One would think a lengthy book titled God and the World would contain the absolute, final word on every doctrinal issue of our time. Yet this book does anything but. The book’s subtitle, Believing and Living in Our Time, is more indicative of its theme. Far from being an opaque theological tome, it is a grand conversational survey about God’s relationship with His creation, the Church’s place in the modern world, and issues within the Catholic Faith today.
Readers familiar with other of Cardinal Ratzinger’s works know they can be dense and convoluted in language. This one is not. It reads like a friendly, informal conversation (and the text is crisp enough that it seems the participants had a chance to revise and extend their remarks before publication).
God and the World is organized into four major sections: (1) Faith, Hope, and Love, (2) God, (3) Jesus Christ, and (4) the Church. Topical subsections arrange the conversations around related subjects.
The reader will be hard-pressed to find a topic not touched upon in these conversations. Seewald asks what we would ask if we were there (and often what we haven’t even thought of). Interviewer and interviewee exchange down-to-earth questions and answers on perennial and current topics about the Faith. Here are a few of the Cardinal’s answers:
– On the Church’s relation to the revelation: “The Catholic Church knows in faith all that God has said to us in the history of revelation. Our understanding of it, of course — even the understanding of it that the Church enjoys — remains greatly inferior to the magnitude of what God has spoken. On that account there is a development of faith.”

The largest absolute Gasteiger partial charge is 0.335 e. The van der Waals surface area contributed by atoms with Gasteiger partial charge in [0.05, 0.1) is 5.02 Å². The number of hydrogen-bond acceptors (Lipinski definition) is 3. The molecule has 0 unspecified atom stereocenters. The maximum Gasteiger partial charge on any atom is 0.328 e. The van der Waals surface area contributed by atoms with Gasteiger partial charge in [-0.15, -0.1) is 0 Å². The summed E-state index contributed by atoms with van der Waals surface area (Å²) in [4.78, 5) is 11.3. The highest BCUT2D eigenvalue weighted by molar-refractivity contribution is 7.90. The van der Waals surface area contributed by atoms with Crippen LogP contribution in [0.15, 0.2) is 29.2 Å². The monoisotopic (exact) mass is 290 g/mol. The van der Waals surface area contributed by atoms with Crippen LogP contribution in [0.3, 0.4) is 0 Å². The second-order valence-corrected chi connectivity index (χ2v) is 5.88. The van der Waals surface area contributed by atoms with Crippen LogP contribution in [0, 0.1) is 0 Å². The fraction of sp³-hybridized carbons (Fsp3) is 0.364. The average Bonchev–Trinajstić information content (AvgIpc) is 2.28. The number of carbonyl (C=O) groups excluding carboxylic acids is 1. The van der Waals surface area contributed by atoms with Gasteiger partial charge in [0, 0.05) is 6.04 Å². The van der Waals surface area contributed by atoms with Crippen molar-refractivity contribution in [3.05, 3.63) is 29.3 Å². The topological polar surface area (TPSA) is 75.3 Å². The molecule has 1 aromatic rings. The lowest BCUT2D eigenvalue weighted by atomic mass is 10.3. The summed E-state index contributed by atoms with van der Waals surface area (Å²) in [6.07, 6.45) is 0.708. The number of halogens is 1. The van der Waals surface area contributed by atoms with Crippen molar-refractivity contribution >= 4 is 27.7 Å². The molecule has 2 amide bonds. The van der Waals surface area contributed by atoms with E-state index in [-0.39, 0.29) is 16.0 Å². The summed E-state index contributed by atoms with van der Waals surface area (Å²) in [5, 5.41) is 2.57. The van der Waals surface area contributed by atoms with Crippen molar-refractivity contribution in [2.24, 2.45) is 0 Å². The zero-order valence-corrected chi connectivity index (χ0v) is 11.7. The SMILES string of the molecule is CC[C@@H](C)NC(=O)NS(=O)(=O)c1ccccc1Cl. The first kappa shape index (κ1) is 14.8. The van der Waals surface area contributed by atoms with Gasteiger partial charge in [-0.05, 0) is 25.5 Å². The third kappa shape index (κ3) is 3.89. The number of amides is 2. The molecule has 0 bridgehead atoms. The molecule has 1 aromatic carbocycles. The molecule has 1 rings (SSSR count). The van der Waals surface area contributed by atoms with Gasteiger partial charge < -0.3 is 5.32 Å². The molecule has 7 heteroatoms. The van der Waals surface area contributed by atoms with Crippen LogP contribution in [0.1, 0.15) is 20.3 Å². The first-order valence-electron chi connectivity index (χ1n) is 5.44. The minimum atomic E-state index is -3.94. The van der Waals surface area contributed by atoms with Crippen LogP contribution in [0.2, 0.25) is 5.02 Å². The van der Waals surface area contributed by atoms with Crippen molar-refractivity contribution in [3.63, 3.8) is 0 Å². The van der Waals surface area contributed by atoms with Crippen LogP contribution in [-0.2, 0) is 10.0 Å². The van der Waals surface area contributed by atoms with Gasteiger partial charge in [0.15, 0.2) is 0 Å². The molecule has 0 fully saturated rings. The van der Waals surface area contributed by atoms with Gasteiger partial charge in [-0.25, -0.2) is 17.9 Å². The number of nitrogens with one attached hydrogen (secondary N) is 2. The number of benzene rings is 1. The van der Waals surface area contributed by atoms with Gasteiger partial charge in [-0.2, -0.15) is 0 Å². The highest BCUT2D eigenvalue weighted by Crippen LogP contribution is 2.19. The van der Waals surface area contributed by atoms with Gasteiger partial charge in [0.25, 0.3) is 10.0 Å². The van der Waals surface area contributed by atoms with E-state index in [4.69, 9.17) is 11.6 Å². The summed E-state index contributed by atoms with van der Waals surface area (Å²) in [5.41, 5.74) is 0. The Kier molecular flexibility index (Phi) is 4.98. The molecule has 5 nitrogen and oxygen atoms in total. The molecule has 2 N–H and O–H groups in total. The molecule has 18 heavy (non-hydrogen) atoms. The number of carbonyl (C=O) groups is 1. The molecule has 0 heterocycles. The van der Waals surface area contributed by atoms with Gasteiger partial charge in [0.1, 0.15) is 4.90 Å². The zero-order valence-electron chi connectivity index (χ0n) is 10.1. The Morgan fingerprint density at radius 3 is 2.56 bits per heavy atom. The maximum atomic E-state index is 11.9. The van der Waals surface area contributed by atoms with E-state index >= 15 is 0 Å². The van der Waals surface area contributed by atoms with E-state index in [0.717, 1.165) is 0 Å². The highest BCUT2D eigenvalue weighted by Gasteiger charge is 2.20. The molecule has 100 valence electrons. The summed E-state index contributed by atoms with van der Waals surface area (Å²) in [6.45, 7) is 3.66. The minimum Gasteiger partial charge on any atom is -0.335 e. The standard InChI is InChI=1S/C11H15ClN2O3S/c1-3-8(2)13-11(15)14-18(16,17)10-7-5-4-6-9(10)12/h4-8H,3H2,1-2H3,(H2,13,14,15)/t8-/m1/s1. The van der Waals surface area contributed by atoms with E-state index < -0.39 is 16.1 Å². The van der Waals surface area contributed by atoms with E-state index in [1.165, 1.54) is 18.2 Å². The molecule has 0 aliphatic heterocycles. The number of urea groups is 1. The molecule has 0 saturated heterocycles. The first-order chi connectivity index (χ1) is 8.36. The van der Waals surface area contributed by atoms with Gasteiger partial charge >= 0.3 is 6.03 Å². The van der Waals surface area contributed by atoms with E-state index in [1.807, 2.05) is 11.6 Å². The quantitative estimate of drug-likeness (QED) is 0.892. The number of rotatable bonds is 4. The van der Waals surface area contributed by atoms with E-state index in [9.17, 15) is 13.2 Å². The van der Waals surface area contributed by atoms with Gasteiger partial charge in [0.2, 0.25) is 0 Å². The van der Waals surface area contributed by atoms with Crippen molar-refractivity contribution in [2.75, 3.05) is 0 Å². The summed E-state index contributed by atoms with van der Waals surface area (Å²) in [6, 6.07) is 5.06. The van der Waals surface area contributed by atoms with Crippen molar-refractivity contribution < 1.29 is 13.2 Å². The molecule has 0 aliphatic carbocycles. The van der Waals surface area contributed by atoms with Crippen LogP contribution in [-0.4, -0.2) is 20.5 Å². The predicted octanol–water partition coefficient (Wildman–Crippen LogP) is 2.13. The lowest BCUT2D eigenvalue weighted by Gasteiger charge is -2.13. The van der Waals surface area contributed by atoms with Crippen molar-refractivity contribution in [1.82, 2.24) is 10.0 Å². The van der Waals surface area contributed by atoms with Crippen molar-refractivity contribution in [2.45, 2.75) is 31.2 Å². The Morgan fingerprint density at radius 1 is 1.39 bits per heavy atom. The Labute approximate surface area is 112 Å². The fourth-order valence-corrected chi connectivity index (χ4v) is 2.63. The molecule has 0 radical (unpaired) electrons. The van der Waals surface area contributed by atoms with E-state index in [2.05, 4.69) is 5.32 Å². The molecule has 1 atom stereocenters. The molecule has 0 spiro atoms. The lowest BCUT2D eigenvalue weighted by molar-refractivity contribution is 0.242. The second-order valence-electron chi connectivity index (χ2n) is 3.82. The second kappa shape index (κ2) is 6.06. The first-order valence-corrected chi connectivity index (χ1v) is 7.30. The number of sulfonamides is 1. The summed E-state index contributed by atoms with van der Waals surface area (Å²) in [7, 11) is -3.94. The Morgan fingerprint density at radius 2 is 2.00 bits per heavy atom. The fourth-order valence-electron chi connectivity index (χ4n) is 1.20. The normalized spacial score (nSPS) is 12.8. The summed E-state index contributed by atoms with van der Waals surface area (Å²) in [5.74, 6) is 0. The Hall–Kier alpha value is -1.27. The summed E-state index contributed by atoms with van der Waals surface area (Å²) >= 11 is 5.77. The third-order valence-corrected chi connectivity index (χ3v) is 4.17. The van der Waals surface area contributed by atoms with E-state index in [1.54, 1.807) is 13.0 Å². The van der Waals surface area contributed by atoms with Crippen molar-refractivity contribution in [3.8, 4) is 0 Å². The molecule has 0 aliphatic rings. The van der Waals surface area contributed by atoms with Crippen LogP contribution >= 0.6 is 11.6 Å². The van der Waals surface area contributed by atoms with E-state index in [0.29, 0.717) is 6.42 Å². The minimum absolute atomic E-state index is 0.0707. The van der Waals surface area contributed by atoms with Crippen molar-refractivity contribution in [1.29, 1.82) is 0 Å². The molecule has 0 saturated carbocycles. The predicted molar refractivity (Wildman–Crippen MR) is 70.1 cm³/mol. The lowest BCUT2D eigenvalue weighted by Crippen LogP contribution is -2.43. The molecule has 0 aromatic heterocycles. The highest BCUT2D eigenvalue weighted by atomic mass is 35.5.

– On Scripture scholars: “When simple people listen [to the Scriptures]…they often understand the real message better than those whose extensive learning has become blind and deaf to the heart of the matter.”
– On temptations the Church must resist: “It is important for the Church to work alongside others to improve society, but the real healing of mankind cannot begin from external social structures, but only from within…. She must not be diverted in that direction, to be merely a social organization.”
Be forewarned: Readers looking for 460 pages worth of slam-dunk zingers from der Panzerkardinal with which to demolish their opponents will likely be disappointed. Appearing against type, Cardinal Ratzinger reveals at times the small child who still has that sense of wonder about a God and a world that are ultimately mysterious.
Topically organized but without an index, the book cannot be easily used as a reference work. Perhaps better would be to just jump in anywhere and extract salient bits according to interest.
Designed to be easy, interesting reading, God and the World is rarely trite, almost never obscure. I recommend it to anyone who wishes to be conversant, from a decidedly orthodox vantage point, about the mind of the Church.